Sydney Morning Herald for October 23, 1912.
The southeastern tip of New South Wales, near Bombala, N.S.W. and the Victoria state line, has long been the stamping grounds of the yowie, Australia's hair-covered hominid.
Indeed, the Bombala area is much like the Blue Mountains near Walla Walla, Washington state, USA, with its many, many reports of Bigfoot sightings.
One of the earliest reported yowie sightings took place on October 12, 1912 when George Summerell, riding on horseback along a trail, spotted a creature on all fours drinking from a small stream.
Summerell's first thought was, What an immense kangaroo!
"But, on hearing the horse's feet on the track, it (the creature) rose to its full height, of about seven feet, and looked quietly at the horsemen. Then, stooping down again, it finished its drink, and then, picking up a stick that lay by it, walked steadily away up the slope to the right, or eastern side of the road, and disappeared among the rocks and timber 150 yards away."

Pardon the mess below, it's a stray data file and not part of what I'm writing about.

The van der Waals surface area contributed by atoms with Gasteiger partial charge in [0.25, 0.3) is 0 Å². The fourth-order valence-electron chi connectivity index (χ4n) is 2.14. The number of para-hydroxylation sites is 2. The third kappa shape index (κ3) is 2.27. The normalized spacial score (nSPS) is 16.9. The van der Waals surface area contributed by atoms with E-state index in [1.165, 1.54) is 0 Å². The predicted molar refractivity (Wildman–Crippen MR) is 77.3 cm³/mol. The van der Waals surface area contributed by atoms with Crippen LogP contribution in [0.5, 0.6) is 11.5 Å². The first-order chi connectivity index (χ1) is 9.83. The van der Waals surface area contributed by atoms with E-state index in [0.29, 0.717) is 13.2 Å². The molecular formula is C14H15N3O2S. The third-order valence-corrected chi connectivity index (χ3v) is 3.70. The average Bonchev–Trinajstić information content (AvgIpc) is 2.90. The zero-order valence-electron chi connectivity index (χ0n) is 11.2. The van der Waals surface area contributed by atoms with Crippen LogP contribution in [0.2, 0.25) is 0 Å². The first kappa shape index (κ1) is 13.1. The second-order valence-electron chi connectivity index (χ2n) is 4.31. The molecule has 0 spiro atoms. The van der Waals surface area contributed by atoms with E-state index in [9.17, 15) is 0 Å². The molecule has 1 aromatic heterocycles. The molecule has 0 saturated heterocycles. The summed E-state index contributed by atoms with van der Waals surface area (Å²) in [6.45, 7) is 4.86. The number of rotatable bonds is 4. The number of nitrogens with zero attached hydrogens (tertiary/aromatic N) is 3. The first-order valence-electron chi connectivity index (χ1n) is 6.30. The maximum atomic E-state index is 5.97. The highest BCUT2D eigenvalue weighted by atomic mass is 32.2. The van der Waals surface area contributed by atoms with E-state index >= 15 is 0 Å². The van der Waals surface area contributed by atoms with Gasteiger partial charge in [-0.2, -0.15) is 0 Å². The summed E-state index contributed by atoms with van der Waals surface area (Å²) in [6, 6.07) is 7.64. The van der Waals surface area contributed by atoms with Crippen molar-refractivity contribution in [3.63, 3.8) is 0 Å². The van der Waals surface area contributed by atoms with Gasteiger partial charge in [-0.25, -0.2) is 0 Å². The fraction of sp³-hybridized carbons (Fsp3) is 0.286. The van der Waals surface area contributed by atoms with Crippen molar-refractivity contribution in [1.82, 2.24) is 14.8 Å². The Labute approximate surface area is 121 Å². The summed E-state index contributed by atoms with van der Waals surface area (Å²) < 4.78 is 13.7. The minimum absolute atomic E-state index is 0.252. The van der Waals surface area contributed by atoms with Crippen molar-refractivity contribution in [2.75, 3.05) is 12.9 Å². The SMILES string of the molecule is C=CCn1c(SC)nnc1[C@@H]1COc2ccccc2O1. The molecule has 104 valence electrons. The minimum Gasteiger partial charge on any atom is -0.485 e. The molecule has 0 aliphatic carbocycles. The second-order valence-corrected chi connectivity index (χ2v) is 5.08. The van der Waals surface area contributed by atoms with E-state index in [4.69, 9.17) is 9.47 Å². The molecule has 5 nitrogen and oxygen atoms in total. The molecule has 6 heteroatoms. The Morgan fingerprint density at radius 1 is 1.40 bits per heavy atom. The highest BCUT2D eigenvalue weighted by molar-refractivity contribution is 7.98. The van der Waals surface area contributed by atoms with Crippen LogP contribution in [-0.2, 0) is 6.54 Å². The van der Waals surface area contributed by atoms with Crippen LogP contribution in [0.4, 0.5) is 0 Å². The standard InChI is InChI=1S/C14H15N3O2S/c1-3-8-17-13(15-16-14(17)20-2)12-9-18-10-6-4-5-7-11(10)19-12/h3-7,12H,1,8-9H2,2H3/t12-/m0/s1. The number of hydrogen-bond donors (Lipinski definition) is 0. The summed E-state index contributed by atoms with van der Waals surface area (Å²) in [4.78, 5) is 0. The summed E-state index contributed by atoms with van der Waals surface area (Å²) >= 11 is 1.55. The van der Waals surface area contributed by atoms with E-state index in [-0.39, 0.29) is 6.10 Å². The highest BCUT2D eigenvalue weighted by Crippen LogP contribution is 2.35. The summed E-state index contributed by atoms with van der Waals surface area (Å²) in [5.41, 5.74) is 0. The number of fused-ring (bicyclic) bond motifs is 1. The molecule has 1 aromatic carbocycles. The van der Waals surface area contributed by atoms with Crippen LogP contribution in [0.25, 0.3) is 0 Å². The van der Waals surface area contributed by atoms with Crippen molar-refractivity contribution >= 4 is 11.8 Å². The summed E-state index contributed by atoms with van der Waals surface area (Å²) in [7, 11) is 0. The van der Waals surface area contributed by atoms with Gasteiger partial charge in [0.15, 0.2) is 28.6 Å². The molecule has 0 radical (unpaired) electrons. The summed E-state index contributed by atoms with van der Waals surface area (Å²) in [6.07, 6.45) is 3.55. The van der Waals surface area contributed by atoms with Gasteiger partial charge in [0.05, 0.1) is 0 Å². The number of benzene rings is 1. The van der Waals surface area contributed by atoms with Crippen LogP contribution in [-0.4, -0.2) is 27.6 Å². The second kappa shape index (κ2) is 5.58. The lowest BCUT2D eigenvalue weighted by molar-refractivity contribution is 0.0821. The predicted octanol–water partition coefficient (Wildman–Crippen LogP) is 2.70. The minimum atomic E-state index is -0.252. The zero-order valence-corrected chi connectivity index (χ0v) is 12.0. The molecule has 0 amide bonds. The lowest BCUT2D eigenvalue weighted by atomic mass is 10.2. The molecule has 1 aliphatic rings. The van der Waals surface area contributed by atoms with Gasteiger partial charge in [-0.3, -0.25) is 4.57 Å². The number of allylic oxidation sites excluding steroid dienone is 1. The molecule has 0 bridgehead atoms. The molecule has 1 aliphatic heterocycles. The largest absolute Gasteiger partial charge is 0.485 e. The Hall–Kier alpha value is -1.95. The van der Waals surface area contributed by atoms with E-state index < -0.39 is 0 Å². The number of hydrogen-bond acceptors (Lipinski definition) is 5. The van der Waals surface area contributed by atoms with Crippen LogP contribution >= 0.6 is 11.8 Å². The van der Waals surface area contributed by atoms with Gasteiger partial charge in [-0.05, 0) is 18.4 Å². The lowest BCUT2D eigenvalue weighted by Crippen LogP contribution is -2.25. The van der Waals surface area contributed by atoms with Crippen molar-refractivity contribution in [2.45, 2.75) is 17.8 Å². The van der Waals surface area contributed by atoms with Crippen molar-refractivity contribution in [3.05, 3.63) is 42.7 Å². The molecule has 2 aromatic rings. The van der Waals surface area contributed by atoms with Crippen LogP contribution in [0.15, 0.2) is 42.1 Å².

"Summerell described the face as being like that of an ape or man, minus forehead and chin, with a great trunk all one size from shoulders to hips and with arms that nearly reached to its ankles."
Summerell rode to the nearest town and brought back several people to view the scene of the encounter.
They found "about a score of footprints (that) attested to the truth of Summerell's account, the handprints where the animal had stooped at the edge of the water being especially plain. These handprints differed from a large human hand chiefly in having the little fingers set much like the thumbs."
"A striking peculiarity was revealed, however, in the handprints; these, resembling an enormously long and ugly human foot in the heel, instep and ball, had only four toes--long (nearly five inches), cylindrical, and showing evidence of extreme flexibility. Even in the prints which had sunk deepest into the mud, there was no trace of the 'thumb' of the characteristic ape's 'foot.'"
"Beside perhaps a score of new prints, there were old ones discernible, showing that the animal had crossed the creek at least a fortnight previously."
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Australian Yowie Research - Data Base